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48 Cards in this Set

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What is an exanthem?
eruptive disease or fever
What is an enanthem?
eruption upon a mucous membrane
What are the childhood exanthems?
Measles, rubella, roseola, varicella, Fifth disease

*mumps has no exanthem
What are some other viral agents of exanthems?
HHV-6 (roseola)
enteroviruses (echo and coxsackie)
adenovirus
EBV
Dengue virus
Other hemorrhagic fever viruses
Measles and mumps are part of which virus family?
Paramyxoviridae

*Also includes parainfluenza and RSV
What is the morphology for mumps and measles viruses?
Paramyxo

negative ssRNA

Enveloped (all neg are env!)
Cell mem has key glycoproteins
What glycoprotiens are present in the envelope for mumps?
Hemagglutinin
Neuraminidase
Fusion protein
How is mumps transmitted?
Saliva/oral secretions
-communicable 7 days prior to illnes and 9 days after it develops
-highest frequency in ages 5-15
-peak season late winter-spring
How does mumps virus spread in the body?
Entry into respiratory tract where it has local replication
Viremia cause spread to target tissues
(salivary, CNS, kidneys, etc)
Where is mumps virus commonly found?
commonly found in urine

--> Viruria
What are the clinical manifestations of mumps?
fever
swelling of salivary glands (Esp. parotid)
earache or facial pain

Intraoral may reveal erythema or edema of Stensen's duct

Can be asymptomatic in up to 1/3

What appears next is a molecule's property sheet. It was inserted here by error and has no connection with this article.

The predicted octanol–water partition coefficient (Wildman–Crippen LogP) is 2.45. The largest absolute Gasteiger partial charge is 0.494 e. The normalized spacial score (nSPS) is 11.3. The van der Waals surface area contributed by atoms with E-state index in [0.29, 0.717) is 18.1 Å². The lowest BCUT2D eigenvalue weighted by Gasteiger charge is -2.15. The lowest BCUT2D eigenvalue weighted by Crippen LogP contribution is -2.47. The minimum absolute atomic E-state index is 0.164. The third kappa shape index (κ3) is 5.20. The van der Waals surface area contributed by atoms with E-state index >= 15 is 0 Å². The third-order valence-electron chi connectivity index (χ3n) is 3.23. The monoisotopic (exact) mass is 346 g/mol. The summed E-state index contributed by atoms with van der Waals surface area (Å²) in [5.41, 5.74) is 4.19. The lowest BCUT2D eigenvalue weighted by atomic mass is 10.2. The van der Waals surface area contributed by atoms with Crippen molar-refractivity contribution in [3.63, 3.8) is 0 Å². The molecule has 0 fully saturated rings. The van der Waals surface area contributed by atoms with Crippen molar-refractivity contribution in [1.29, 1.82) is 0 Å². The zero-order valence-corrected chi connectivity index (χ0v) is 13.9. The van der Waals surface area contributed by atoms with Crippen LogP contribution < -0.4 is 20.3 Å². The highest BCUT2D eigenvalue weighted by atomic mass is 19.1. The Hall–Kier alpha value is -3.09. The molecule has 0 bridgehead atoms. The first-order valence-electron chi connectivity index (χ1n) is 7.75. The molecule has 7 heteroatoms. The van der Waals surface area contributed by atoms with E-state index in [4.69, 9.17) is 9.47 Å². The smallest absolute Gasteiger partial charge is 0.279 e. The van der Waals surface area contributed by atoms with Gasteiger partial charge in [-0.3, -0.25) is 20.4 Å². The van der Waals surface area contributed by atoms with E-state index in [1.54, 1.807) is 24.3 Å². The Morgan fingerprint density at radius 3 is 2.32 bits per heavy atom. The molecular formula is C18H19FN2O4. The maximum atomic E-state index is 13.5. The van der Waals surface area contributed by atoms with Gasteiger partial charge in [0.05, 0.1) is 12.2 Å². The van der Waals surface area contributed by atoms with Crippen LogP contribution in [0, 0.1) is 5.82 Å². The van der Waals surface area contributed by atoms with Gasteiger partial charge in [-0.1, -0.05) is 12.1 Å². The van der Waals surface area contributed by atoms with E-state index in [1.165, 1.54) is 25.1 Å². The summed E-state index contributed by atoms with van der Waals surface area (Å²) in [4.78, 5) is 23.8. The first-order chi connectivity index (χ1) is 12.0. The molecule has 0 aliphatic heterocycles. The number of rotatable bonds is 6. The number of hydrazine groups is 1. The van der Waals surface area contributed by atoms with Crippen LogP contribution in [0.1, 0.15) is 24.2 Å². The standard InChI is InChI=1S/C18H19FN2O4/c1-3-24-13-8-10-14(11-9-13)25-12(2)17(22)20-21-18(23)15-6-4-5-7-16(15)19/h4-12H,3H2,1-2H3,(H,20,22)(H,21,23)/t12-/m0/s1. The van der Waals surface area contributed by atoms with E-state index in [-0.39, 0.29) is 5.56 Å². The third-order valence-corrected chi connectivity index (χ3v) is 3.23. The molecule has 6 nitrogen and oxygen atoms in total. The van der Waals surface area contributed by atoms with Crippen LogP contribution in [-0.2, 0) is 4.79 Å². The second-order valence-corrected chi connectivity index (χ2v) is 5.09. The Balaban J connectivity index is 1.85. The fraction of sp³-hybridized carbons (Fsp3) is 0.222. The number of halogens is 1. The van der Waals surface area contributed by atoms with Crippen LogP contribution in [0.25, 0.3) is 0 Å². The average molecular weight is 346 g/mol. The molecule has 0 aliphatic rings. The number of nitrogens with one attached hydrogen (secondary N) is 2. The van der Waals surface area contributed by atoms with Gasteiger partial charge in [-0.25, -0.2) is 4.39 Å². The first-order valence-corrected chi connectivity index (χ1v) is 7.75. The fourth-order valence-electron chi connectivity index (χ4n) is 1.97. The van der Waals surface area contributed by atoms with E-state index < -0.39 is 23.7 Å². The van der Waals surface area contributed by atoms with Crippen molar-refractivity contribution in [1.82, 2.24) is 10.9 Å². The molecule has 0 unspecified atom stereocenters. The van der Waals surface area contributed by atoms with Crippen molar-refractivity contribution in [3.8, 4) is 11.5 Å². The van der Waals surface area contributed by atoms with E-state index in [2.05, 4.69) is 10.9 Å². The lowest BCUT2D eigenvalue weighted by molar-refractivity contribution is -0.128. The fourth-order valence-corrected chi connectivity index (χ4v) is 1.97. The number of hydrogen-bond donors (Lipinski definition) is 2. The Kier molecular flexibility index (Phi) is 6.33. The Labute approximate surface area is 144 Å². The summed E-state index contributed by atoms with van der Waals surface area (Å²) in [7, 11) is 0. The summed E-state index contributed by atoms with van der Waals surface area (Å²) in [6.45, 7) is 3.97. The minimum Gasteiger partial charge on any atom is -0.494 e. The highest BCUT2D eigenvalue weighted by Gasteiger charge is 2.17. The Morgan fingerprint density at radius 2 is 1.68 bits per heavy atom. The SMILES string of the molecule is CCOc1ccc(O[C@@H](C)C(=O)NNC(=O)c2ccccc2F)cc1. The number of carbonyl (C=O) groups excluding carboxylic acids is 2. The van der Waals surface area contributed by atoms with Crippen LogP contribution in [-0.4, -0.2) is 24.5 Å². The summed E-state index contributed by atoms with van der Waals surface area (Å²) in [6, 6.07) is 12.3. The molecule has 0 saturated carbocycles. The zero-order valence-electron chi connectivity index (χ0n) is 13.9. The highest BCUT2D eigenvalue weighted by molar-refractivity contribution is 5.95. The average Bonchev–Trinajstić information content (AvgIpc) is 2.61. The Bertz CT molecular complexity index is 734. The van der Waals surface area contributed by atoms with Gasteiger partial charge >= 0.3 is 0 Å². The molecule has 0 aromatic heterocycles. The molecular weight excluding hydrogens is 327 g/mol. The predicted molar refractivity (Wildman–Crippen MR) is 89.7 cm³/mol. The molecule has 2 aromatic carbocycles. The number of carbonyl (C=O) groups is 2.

How is diagnosis of mumps made?
Clinical presentation and epidem

Lemon juice causes in increase in salivation and pain (does not occur with adenopathy)
What is treatment for mumps?
No specific treatment.

Live attenuated vaccine (MMR)
What are the glycoproteins in the measles virus envelope?
Hemaggluitinin
Fusion protein

(NO Neuraminidase!)
How is measles spread?
Transmision via saliva/oral secreations to respiratory tract or conjunctiva
When do measles epidemics occur?
Usually in winter-spring

Often in 1-3 year cycles
What is the pathogenesis in measles virus infection?
Entry into respiratory tract and replicated in resp epithelium
Spreads via blood & lymph to multiple sites including skin
In viremia, infects WBC
What are the clinical manifestations of measles?
1. initial = CCCF
2. enanthem 1-3 days later = Koplik spots (esp on buccal mucosa)
3. exanthem = maculopapular appears first at hairline, centrifugal spread to palms and soles
What are some complications from measles infection?
otitis media
pneumonia
bacterial superinfection
encephalitis

RARE = SSPE - rare progressive neuro disease begins 2-10 years p.i.
How is diagnosis of measles made?
Clinical presentation and epidem

Lab: viral culture, IF, serology
--> Warthin-Finkeldy cells = replicate in keratinocytes
What is treatment for measles?
Supportive

Vaccine = live attenuated (MMR)

Can also give ribavirin or vit A
What is the problem with immunization for measles?
15% of immunized fail to respond

35% are never immunized
What virus family is Roseola part of?
Herpes virus family

HHV-6